Springfield House, Mount Lucas, Daingean, Tullamore, Co. Offaly R35 NF89


Listed open dates in 2023: Jan 1-6, 1pm-5pm, Feb 11-13, April 9-13, May 6-8, 18-21, June 9-11, 16-18,
30, July 1-2, 7-9, Aug 12-31, Sept 1, 2pm-6pm, Dec 26-31, 1pm-5pm

Fee: Free

Springfield House, photograph courtesy of Muireann Noonan.

Owners Muireann and Tony, who purchased Springfield in 2005, were kind enough to let us visit their home in January 2022, when Covid was still going strong. I was intrigued to see it as the National Inventory of Architectural Heritage dates its building to around 1750 [1]!

It was not the “big house” of an estate but is related to the nearby Mount Lucas estate, whose house, unfortunately, is there no longer.

The main entrance is closed off so one enters into the yard through some outbuildings, with a lovely old arch. This leads into a yard and the door into the kitchen area.

The main entrance is closed off so one enters into the yard through some outbuildings, with a lovely old arch.
The main entrance is closed off so one enters into the yard through some outbuildings, with a lovely old arch.
The current entrance, which leads in to the kitchen and overlooks the outbuildings. Each end of the house has two gables.
The garden front, Springfield. The extension, rebuilt but part of which existed on the same footprint, contains the kitchen.

The house is of seven bays and two storeys, with outbuildings to the east and with the remains of a walled garden to the north. We walked through the house from the kitchen to go out the front door, which is no longer used as the front door as the old drive to the house is no longer used.

Old drive of the house, leading to the front door, which runs along the side of the trees, beyond the stone pier. The front field is “the lawn.”
I didn’t manage to capture the entire front of the house in a photograph.

The house has a pedimented breakfront of three bays wide, containing the front door flanked by two narrow windows. The timber sash windows have stone sills. The garden front has a round-headed window that lights the staircase, and next to that, a Diocletian window.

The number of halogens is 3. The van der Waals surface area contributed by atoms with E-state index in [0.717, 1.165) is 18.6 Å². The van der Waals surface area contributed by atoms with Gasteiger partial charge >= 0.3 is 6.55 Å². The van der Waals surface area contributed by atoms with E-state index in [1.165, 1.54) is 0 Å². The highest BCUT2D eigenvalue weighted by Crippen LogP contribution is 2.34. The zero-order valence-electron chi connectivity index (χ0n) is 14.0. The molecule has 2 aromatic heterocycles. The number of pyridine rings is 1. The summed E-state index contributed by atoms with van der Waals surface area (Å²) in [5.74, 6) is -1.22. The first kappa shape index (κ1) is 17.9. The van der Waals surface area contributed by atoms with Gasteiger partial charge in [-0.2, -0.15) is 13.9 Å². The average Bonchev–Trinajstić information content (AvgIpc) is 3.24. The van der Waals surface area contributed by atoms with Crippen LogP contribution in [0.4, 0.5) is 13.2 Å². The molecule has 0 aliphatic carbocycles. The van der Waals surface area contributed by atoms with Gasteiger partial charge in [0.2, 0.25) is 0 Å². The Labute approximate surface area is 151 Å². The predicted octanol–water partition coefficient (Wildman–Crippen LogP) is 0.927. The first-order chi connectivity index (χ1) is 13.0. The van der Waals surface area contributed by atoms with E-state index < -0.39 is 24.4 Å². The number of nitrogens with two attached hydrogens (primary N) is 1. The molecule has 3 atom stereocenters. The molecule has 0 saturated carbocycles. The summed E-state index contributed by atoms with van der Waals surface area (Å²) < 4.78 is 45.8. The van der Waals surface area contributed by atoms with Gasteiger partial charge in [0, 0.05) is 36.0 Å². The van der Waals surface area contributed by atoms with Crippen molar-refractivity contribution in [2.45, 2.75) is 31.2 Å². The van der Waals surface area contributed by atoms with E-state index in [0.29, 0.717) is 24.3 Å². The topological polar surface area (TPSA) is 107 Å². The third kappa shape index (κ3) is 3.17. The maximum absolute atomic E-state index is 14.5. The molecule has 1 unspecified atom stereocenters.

Springfield House, photograph courtesy of Muireann Noonan.

The National Inventory tells us that this country house, situated within extensive grounds, was built for the third son of the Lucas family who lived at the nearby Mount Lucas estate. Andrew Tierney suggests the house was built or rebuilt in 1764 by Samuel Lucas of Mount Lucas (1.2km sw, demolished) for his son, Samuel. [2]

There is an entry in Burke’s Genealogical and Heraldic Dictionary of the Landed Gentry of Great Britain and Ireland about the Lucas family of Mount Lucas. Benjamin Lucas (1704-1774), a Lieutenant Colonel in the army received sometime in the seventeenth century extensive grants of land in the counties of Clare, Limerick, Tipperary and King’s County (Offaly). He was father of Nathaniel Lucas, who married Eleanor Cooke of Cookesborough, County Westmeath. They had several daughters and six sons: Samuel, who died unmarried, John, Samuel, Robert, Cooke and Richard. The second son, John, inherited Mount Lucas. The first Samuel must have died and the next, third, son, must be Samuel, who built the house for his son Samuel. 

The Lucas family lived at Mount Lucas until 1922, when they moved following an attack on the house. At that time Mount Lucas had been occupied by Deborah Elizabeth Ball, daughter of Benjamin Manly Ball and the Mount Lucas heiress Elizabeth Lucas. Deborah lived in  Mount Lucas along with her aunt, Eleanor Lucas. The 1922 attack was traumatic, and Deborah was stripped and tied to a tree. [3]

You can read more about Mount Lucas in the book Mount Lucas a Quiet Hamlet by Kenneth Smyth and Damien Smyth. [4]

I could not find much information about the Cookes of Cookesborough, County Westmeath, except for stories about a later Cooke of Cookesborough, the eccentric Adolphus (1792-1876)  who believed in reincarnation and that his father or grandfather had come back to life as a turkey-cock, or that his father might come back as a bee which explains the beehive structure of Adolphus’s father’s tomb, built around 1835. [5] Adolphus was the illegitimate son of Robert Cooke of Cookesborough, and since Robert’s sons predeceased him, Adolphus inherited Cookesborough.